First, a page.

Little Otik is a Folkloric Oddity with some Surprising Cleverness

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I don’t ask for much out of life. A place to hang my hat, the occasional (daily) bag of those maple bacon kettle chips, and a steady stream of weird ass foreign films to entertain and perplex me. Those who’ve been reading these weekly ramblings of mine will know I’ve had particular success with that last one, and this week is no exception, and as usual I’m sharing it with you, internet. Some would say a post about the Oscars would be more relevant or timely, but frankly I think talking about this movie about a killer tree root baby is a better use of all our time.

Little Otik, also known as Greedyguts and Otesánek, is a 2000 Czech movie based on an old folk tale which, like many Eastern European folk tales, probably didn’t need much reworking to turn it into an impressively bizarre surrealist fever dream. A young couple finds out they can’t conceive, and in a fit of desperation to console his wife, the husband, Karel, digs up an old tree root that sorta looks like a baby, if a baby looked like a cross between a Deku Scrub from the Zelda games and something Lynch would cook up after tripping every ball in the universe.

Otesanek_Little_Otik-181158784-largeImmediately latching on to the thing, the wife, Bozena, starts dressing it up and treating it like a real baby, causing her husband to immediately regret his decision, as if creating something creepier than the clown doll from Poltergeist didn’t do that already, and finds himself stuck with an increasingly batshit wife telling all their friends and neighbors she’s expecting.

From there the first third or so of the film plays out like one of those classic “increasingly out of control lie” scenarios, like a 90s sitcom, with Karel having to go to greater and greater lengths to keep the lie going, all the while watching his wife go further and further down the road to straight jackets and Dr. Perceptron.

But then around act two, someone behind the scenes decides this all isn’t inciting enough horrified expressions on the audiences’ faces, and the tree baby, who Karel names Otik, comes to life as a stop motion monstrosity complete with gnashing teeth, the occasional eyeball appearing in his little tube mouth, and more shots of his little wooden baby wiener than anyone should be comfortable with, not that a comfortable audience is something the film seemed to have any interest in. The baby starts to grow larger and hungrier, eventually turning his cring-inducing mouth on the cat, the mailman, and any other poor sap not smart enough to make for the nearest flamethrower the moment they see it.

And then as if this wasn’t enough, the film goes through another massive plot shift around act 3, when the little girl next door finds Otik after his parents lock him in a box in the basement, and decides to take care of it, having read the folk tale this is all based on. At this point the movie goes from dark horror comedy to an actually really interesting way to present a folk tale movie, with the tension coming from whether or not the film will make good on the end of the tale, which foretells Otik meeting his end at the hands of a hoe-wielding cabbage farmer.

The box proclaims the director, Jan Svankmajer as a surrealist master, and brother, I can see why. Even before Otik arrives the film will occasionally bust out some bizarre non-sequiter only vaguely implied to be a representation of someone’s mental state. In the opening scene, Karel looks at a nearby fish monger but sees her fishing out screaming babies and passing them out in newspaper. At numerous points when the local pedophile sets eyes on the little girl who later takes Otik in, his fly opens in stop motion and a fucking hand comes out, which is as uncomfortable to describe as it is to watch.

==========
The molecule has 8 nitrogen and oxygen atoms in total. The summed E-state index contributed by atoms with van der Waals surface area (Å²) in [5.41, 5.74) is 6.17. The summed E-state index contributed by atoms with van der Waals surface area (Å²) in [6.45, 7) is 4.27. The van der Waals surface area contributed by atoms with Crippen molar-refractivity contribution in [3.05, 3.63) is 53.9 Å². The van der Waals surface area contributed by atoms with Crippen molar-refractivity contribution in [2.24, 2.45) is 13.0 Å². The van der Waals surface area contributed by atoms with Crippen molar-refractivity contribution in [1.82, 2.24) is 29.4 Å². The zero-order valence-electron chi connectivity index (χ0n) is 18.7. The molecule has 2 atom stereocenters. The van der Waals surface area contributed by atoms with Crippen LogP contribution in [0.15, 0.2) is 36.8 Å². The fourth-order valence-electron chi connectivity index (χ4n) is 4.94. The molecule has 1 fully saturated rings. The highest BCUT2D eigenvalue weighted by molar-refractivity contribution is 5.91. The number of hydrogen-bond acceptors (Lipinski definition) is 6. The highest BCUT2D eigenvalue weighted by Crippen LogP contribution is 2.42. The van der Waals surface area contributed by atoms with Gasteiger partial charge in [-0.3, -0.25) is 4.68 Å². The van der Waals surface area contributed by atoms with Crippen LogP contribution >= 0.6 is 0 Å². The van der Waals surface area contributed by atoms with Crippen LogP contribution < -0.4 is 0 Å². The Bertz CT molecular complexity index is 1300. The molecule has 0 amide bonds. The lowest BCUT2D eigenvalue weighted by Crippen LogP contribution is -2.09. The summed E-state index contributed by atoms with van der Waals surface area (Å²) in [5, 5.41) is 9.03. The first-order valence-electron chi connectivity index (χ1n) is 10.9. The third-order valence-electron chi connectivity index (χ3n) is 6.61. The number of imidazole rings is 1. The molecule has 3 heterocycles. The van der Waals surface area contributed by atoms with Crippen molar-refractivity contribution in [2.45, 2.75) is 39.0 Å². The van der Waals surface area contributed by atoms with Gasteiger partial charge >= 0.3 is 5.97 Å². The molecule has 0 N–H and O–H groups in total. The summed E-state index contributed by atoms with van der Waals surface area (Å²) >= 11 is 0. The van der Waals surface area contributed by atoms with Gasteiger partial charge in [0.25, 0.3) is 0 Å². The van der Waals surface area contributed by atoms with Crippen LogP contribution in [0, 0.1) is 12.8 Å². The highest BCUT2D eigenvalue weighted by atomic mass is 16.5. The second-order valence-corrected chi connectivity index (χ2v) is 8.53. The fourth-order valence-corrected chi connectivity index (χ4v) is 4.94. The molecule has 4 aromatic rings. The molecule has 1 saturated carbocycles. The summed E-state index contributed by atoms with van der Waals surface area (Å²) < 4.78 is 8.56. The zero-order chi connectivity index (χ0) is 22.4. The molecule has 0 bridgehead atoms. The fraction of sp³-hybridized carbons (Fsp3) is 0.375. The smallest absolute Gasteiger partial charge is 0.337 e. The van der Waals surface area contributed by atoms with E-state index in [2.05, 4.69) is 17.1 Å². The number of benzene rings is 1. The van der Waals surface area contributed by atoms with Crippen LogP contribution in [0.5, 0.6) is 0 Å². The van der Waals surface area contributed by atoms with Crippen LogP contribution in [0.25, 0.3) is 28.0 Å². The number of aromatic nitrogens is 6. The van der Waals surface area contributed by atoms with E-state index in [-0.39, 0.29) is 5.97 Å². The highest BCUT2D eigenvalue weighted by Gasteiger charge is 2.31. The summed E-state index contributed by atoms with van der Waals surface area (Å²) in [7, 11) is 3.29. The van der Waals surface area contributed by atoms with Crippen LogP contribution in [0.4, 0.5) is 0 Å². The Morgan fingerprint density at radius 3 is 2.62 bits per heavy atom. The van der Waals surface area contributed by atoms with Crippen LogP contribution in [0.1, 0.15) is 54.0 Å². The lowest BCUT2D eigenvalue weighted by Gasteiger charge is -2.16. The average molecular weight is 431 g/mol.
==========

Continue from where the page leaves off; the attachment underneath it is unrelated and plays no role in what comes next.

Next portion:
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Even in the basic formal elements there’s just so much weird shit to wonder over. Rather than the normal over the shoulder shots, obeying the rule of thirds and all that, conversations are often filmed with alternating shots of two people talking directly into the camera, which makes the film feel voyeuristic, and not the kind I’m used to either. Eating and food also seems to be an important point for the film, as closeups of chomping mouths and food being ladled out are things it keeps coming back to. I can’t even tell how much of the film’s sense of disquieting “foreign-ness” actually comes from it being foreign, and how much just comes from it being really damn weird in almost every element.

Although the opening act is amusing for its comedy of lies style, and the second certainly interesting and memorable for its almost early Peter Jackson-esque horror/black comedy absurdity, act three is probably where things got the most interesting for me. Little Otik takes a different track with folkloric adaptations than a lot of movies I’ve seen, turning the usual fairy tale monster dynamic on its head by making the tale itself, and the threat of its culmination, more of a villain or threat than the creature itself. It’s an interesting angle, and shows a kind of of ingenuity and cleverness I genuinely didn’t expect. Though all this does require the audience to root for Otik in the end, pun intended, which is a bit of stretch given that he spends the rest of the film being creepy looking and eating cats and civil servants.

Little Otik is the kind of movie experience I enjoy most, one which can present me with something I’ve never seen before, both thematically and visually. Though it presents the facade of a black comedy creature feature, something in the vein of Rare Exports, the surrealist visuals and interesting treatment of folklore gives Little Otik more artistic merit than I’d expect of a film about killer garden detritus.

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